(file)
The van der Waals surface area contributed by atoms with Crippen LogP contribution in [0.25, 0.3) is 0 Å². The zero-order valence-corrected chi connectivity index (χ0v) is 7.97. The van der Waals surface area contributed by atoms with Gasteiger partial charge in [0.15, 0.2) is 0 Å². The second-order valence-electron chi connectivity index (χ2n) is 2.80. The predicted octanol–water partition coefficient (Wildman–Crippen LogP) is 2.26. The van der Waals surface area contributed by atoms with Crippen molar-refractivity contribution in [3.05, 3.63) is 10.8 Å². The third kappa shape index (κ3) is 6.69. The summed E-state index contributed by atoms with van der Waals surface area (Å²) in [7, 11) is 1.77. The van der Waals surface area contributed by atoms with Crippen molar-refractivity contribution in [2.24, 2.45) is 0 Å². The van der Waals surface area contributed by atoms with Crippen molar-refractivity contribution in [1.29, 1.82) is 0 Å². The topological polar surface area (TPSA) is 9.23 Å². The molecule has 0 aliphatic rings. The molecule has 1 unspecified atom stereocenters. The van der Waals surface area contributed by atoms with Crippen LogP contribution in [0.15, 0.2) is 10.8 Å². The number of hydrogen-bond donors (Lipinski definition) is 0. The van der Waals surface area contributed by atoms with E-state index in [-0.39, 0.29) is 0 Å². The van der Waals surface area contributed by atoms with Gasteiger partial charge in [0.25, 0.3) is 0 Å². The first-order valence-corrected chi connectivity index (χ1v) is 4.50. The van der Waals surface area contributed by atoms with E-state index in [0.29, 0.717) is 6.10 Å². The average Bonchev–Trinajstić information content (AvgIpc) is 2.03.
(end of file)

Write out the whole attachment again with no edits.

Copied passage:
The van der Waals surface area contributed by atoms with Crippen LogP contribution in [0.25, 0.3) is 0 Å². The zero-order valence-corrected chi connectivity index (χ0v) is 7.97. The van der Waals surface area contributed by atoms with Gasteiger partial charge in [0.15, 0.2) is 0 Å². The second-order valence-electron chi connectivity index (χ2n) is 2.80. The predicted octanol–water partition coefficient (Wildman–Crippen LogP) is 2.26. The van der Waals surface area contributed by atoms with Crippen molar-refractivity contribution in [3.05, 3.63) is 10.8 Å². The third kappa shape index (κ3) is 6.69. The summed E-state index contributed by atoms with van der Waals surface area (Å²) in [7, 11) is 1.77. The van der Waals surface area contributed by atoms with Crippen molar-refractivity contribution in [2.24, 2.45) is 0 Å². The van der Waals surface area contributed by atoms with Crippen molar-refractivity contribution in [1.29, 1.82) is 0 Å². The topological polar surface area (TPSA) is 9.23 Å². The molecule has 0 aliphatic rings. The molecule has 1 unspecified atom stereocenters. The van der Waals surface area contributed by atoms with Crippen LogP contribution in [0.15, 0.2) is 10.8 Å². The number of hydrogen-bond donors (Lipinski definition) is 0. The van der Waals surface area contributed by atoms with E-state index in [-0.39, 0.29) is 0 Å². The van der Waals surface area contributed by atoms with Gasteiger partial charge in [0.25, 0.3) is 0 Å². The first-order valence-corrected chi connectivity index (χ1v) is 4.50. The van der Waals surface area contributed by atoms with E-state index in [0.29, 0.717) is 6.10 Å². The average Bonchev–Trinajstić information content (AvgIpc) is 2.03.